Wednesday, November 23, 2016

Long-term site-specific selective constraints

There is a catch in my argument about the double standards of some of the current phylogenetic models, concerning rate- versus pattern-heterogeneity across sites. It is unfair to suggest that a model does not capture the consequences of varying selection along the sequence just because it uses the same amino-acid replacement matrix across all sites. In fact, empirical amino-acid replacement matrices do capture the effects of site-specific selection, but it is just that they do it implicitly and globally -- simply by proposing higher exchange rates among biochemically similar amino-acids.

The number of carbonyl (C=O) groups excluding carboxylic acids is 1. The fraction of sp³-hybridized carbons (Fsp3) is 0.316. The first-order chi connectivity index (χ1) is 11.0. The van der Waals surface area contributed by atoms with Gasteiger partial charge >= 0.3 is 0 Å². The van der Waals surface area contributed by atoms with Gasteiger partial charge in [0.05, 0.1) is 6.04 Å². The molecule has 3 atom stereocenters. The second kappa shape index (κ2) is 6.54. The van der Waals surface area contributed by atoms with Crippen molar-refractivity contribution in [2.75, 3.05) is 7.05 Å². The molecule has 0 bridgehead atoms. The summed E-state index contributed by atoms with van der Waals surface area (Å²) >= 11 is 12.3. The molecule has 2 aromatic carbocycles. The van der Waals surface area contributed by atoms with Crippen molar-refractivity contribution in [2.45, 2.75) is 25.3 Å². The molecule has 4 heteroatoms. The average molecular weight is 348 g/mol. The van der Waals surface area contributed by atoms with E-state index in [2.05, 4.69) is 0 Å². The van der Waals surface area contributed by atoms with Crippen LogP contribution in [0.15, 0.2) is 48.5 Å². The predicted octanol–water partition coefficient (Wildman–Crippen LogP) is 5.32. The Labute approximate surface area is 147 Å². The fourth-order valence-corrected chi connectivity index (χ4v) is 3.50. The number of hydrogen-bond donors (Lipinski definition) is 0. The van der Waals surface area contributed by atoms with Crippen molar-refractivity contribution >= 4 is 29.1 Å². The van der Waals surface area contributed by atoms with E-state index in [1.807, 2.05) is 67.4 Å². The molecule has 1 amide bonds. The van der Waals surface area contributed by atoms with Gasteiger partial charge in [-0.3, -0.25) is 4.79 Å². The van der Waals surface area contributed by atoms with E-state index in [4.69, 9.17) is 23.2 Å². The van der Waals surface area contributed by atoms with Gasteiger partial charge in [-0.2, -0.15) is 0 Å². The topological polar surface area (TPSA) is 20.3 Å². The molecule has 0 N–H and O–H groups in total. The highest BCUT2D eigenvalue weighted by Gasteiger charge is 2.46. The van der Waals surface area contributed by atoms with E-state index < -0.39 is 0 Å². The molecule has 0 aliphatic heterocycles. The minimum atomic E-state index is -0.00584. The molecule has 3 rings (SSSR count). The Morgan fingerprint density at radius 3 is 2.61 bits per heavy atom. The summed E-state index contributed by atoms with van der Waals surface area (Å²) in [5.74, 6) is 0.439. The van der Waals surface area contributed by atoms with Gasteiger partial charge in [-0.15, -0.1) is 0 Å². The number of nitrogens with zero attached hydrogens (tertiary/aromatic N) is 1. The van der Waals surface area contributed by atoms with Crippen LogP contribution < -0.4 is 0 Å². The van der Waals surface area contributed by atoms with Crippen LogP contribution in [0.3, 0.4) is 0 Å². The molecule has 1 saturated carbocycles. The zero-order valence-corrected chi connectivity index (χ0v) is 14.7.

If we look for instance at the WAG matrix:

we see that this matrix gives particularly high exchange rates between I and V and E and D. The way those exchange rates capture site-specific selection is implicit, the logic being as follows: given that a site is currently is state D, then, probably, this site is under (site-specific) selection for a negatively charged amino-acid, and therefore, we expect that the next substitution at that site will be an E with high probability.

So, classical amino-acid replacement matrices do model site-specific selection. Technically, they encode it in the first-order Markov dependencies of the amino-acid replacement process. And in fact, this approach is optimal in non-saturated situations, where each site of the alignment typically has 0 or 1 substitution event over the whole tree, but rarely more than that. In this situation, there is no hope to get more information than what is already captured in this first-order Markov structure.